In Cicero In Verrem, II, iv, 4,

unum Cupidinis marmoreum Praxiteli; nimirum didici etiam, dum in istum inquiro, artificum nomina. idem, opinor, artifex eiusdem modi Cupidinem fecit illum qui est Thespiis...

“Had to learn even the names of these artisans,” “I believe, the same chap who carved the Thespian Cupid.” Forsooth, nimirum didici Praxiteli et al. nomina. Aw, c'mon, Marc!

Seriously, why does Greek-educated Cicero pretend to have learned of Praxiteles' name only during his inquest? It couldn't possibly be a true statement! He admires the beauty of the art in the house of C. Heius, and at the same sneers at the artists (but then, still mentions Praxiteles by name).

I think I am seriously missing certain subtleties of this (extended) passage.

1 Answer 1


I think the meaning of the passage is a shade different from your translation. At this point, he is speaking of the sacrarium (private shrine) of Heius, in which four beautiful statues are located.

In my reading, Cicero is not claiming that he learned the names of the artisans themselves for the first time while researching his case: he is claiming that he learned which artists made the four statues in Heius's sacrarium. Consider an analogous statement in English:

He has four books in his room, including Crime and Punishment by Dostoevsky. See, I even learned the names of the books in his room!

Three points:

  • The fact that "books" (like Cicero's artificum) is in the plural implies that he is not only talking about the artist he just mentioned.
  • The fact that he is willing to attribute another statue to the same artist implies that he already knew this particular artist's name. (If he had researched it afterwards, he wouldn't say opinor.)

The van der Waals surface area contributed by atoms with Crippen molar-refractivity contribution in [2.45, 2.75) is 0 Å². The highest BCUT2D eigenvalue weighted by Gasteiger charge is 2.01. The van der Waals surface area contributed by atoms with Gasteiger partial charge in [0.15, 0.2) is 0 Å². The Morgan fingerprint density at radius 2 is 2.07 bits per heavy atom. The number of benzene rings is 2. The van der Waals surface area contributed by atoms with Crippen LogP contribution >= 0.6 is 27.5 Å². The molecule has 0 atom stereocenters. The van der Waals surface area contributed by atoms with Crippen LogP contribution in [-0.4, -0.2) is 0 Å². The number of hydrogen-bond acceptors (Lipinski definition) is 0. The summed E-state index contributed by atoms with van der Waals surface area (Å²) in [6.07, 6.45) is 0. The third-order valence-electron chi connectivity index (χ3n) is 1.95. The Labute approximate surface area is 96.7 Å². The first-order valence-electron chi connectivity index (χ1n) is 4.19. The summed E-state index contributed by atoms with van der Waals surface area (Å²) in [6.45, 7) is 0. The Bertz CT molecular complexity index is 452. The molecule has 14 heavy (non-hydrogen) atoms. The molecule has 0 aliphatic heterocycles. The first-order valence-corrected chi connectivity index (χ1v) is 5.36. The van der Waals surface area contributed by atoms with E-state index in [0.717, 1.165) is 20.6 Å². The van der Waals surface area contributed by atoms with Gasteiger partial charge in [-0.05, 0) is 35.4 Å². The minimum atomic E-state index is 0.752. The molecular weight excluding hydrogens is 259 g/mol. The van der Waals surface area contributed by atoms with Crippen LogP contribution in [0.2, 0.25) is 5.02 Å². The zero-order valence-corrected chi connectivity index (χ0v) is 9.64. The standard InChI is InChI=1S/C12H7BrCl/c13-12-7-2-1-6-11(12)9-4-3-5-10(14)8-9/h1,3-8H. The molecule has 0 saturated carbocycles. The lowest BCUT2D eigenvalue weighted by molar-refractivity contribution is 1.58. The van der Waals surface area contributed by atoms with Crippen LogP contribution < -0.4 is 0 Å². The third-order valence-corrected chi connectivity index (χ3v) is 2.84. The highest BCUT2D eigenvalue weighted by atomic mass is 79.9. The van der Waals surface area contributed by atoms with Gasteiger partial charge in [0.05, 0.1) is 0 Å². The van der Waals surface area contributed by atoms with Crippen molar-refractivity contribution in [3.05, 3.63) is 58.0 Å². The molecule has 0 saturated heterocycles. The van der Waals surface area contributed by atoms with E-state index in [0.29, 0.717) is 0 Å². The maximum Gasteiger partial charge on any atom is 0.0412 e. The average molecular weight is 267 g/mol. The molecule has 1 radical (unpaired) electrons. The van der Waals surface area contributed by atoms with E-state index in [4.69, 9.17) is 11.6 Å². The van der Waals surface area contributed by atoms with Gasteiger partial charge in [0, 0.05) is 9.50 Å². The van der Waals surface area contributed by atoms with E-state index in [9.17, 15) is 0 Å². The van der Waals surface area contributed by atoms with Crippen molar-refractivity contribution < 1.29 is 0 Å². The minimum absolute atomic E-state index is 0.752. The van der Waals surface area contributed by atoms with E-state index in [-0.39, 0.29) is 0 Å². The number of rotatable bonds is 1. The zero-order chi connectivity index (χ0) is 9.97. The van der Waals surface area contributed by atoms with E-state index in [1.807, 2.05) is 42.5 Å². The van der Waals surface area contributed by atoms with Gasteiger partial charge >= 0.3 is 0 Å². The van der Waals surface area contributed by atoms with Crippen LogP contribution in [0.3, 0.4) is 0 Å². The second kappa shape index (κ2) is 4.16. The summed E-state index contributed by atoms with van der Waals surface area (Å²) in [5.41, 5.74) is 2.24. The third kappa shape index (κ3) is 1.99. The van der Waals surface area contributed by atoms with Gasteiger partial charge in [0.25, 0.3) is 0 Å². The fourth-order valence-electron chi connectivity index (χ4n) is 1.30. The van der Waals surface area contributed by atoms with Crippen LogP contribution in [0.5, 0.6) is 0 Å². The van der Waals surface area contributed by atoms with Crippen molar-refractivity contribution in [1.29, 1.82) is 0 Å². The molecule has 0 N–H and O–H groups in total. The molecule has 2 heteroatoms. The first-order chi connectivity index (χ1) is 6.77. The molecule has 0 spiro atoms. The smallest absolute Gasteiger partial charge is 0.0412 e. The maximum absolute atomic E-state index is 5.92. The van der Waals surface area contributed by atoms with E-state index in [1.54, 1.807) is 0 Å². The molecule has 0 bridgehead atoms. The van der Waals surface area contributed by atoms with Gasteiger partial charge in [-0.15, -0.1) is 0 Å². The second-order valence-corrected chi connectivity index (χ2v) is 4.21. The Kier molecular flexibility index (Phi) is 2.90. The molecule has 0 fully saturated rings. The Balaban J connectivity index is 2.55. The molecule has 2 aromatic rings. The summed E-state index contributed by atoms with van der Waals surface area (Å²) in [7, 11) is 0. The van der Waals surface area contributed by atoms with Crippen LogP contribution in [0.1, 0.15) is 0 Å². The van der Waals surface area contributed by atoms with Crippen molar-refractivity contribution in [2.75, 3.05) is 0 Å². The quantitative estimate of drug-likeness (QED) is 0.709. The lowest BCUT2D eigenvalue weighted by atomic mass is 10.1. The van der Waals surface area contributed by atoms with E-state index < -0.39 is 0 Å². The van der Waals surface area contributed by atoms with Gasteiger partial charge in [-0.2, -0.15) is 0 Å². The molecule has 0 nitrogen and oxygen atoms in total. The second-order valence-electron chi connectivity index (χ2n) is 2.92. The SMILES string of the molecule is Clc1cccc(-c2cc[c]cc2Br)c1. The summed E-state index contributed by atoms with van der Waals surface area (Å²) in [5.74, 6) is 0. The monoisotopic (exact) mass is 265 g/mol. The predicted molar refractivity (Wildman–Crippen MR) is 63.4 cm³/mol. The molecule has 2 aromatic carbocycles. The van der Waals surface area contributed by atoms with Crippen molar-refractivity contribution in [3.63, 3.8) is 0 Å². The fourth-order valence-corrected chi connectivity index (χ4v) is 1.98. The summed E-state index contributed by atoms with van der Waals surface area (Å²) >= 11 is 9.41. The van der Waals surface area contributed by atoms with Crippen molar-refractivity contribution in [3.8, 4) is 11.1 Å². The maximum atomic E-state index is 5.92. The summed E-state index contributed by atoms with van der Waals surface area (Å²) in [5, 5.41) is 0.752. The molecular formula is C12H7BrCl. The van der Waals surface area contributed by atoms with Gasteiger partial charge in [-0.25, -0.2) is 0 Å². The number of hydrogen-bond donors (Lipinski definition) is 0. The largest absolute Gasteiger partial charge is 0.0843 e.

• Your reading is certainly permitted, but even so, consider that certain oratorical techniques often border on disingenuousness: Cicero may be assuming the ignorance of his supposed audience, or saying opinor just because this is tangential to his actual point.

So yes, he could be "lying," but in my opinion it is more likely that he is just asking his audience to admire his thoroughness, even going so far as to track down the the names of the artists who sculpted the four statues in this chapel.

  • Thanks, interesting, you've got me thinking. My theory was Cicero did in fact assume the ignorance of the provincial nobility, and dumbed himself down somewhat not to look a young (was he only 24?) smart ass before the conservative parochial gentry. This is close indeed to your bullet point 3. Commented Sep 2, 2016 at 4:20
  • Again, though, this is not a necessary reading: if he said artificis instead of artificum you could make a stronger case, but with the plural it's a very plausible reading that he "found out which artists made the statues in the sacrarium."
    – brianpck
    Commented Sep 2, 2016 at 13:18
  • True, and I have read your thoughtful answer thoroughly. I am just noting where my original theory parallels your analysis. Commented Sep 2, 2016 at 20:34

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